Monday, April 1, 2013

26 Books that Changed My Life: #1 The Amazing and Death-Defying Diary of Eugene Dingman

A: Appreciate Your Life

I thought I would spend the month of April delving into the literature that has made me the person I am today.

1] In this list you will find some of my favorite books, but you will also find books that I appreciate and books that I would recommend although they may not be my favorite. These are books that changed my way of thinking or my way of looking the world. These are books that helped solidify the core of who I am.
2] These books are in order of the theme that I came away with not alphabetical by title or author.

About this book:

Publishers Weekly - Publisher's Weekly
Eugene Dingman of Bayonne, N.J., begins a diary on his 15th birthday, the day he learns that he's to be a waiter at a posh summer hotel in New York's Adirondack Mountains. The chronicle that follows comprises a marvelous blend of hyperbole and deadpan, at once poignant and hilariously funny, with characters that sparkle. Eugene finds both heaven and hell at the end of Skunksstet Misery Lane, where sits Lake Henry Hotel. Hell is being the youngest waiter, tormented by maniacal chef Bunker. Heaven is being hopelessly in love with Francophile waitress Della, who inspires Eugene to read Madame Bovary. But Eugene's love isn't returned. To add to his misery, his mother may be involved with an ex-Mafia hit man, and Eugene's long-absent father won't answer his letters. It isn't until after Labor Day that Eugene dramatically acts to establish his self-esteem. Zindel (The Pigman, I Never Loved Your Mind, My Darling, My Hamburger, etc.) masterfully captures the mixture of bravado, ingenuousness and aching self-doubt that are endemic to adolescence. Ages 12-up. (October)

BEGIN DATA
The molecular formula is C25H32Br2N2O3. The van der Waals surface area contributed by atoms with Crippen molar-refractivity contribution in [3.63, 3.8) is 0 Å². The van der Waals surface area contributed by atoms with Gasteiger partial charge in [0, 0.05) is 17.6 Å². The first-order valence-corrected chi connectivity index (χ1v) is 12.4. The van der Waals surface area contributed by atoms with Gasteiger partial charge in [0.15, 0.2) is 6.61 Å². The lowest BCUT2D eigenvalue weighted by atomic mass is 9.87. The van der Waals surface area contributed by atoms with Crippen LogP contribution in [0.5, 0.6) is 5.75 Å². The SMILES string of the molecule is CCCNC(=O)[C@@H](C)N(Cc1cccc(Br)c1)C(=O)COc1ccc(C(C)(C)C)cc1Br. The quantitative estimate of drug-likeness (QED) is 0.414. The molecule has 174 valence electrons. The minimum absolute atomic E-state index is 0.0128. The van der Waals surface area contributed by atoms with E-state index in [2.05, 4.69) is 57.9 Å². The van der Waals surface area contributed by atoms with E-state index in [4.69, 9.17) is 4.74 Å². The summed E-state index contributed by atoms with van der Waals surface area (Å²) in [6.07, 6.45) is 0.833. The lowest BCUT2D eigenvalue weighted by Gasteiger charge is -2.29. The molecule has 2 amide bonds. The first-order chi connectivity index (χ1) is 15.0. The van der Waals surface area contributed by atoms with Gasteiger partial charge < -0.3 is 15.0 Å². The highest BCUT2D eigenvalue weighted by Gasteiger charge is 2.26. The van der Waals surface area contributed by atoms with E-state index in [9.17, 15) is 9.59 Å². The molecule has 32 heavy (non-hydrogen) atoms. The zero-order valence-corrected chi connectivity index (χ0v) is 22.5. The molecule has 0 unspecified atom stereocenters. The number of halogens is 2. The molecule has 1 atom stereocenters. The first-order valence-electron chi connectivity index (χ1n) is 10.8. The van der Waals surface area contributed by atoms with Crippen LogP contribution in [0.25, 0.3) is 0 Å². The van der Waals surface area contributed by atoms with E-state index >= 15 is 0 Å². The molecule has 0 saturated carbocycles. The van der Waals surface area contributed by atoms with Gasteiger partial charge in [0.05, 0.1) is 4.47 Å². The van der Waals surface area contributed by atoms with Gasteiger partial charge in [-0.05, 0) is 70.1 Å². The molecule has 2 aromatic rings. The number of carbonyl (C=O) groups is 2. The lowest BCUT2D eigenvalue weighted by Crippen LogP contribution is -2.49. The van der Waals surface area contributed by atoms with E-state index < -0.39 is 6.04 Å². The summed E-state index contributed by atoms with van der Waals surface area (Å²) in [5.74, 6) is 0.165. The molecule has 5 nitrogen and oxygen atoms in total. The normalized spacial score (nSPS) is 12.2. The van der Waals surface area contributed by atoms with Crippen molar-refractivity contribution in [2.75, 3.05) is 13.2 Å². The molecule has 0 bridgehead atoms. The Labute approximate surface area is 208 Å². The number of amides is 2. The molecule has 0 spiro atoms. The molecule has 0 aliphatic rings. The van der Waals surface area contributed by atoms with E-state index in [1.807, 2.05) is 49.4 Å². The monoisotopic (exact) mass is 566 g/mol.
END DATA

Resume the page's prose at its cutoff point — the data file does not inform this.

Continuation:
Publication Date: 1/27/1988

Why this book:
I didn't realize how much this book and the character of Eugene influenced my life until I read this book again last year.

Eugene writes a diary where he talks about the books he's reading, his horrid summer job, his family and this girl he is head over heels in love with...I remembered all of that vividly. What I didn't remember was how out of place Eugene was and, how, in the end he only needed to trust himself to become successful. Eugene was always looking for something or someone else to solve his problems and he didn't realize that he need to appreciate his life and all that it had to offer. Although it wasn't his dream ideal if he kept trying to turn it into something it could never be, he'd only live a life of regret. I like how, in the end, Eugene goes home knowing who his true friends are, thoughts of ending it all far behind him.

A review for this book can be found here.


  1. Love the idea you have of posting a list of books that have "spoken" to you. What an interesting concept. Will return.

    Sugar & Spice & All Things ? Nice

  2. Thanks for visiting my post A is for Alpacas. I love your theme. Never thought about how books might make us look at ourselves. Great post!

  3. What a nice theme you have thought of! And it's quite unique, too, the way you thought of book themes and not just titles. Can't wait to see your B-Z posts. :)

  4. I love the philosophical approach to your theme, wonderful idea. Makes me really want to read this book too! I look forward to more of your posts.

  5. Fun theme idea! I'm doing something similar with Influential Women Authors for the A to Z challenge.

    Interesting to look back on books we've read years ago. Some don't quite hold up, even if they were meaningful at one point (I'm thinking of some kids books in particular).



Related Posts Plugin for WordPress, Blogger...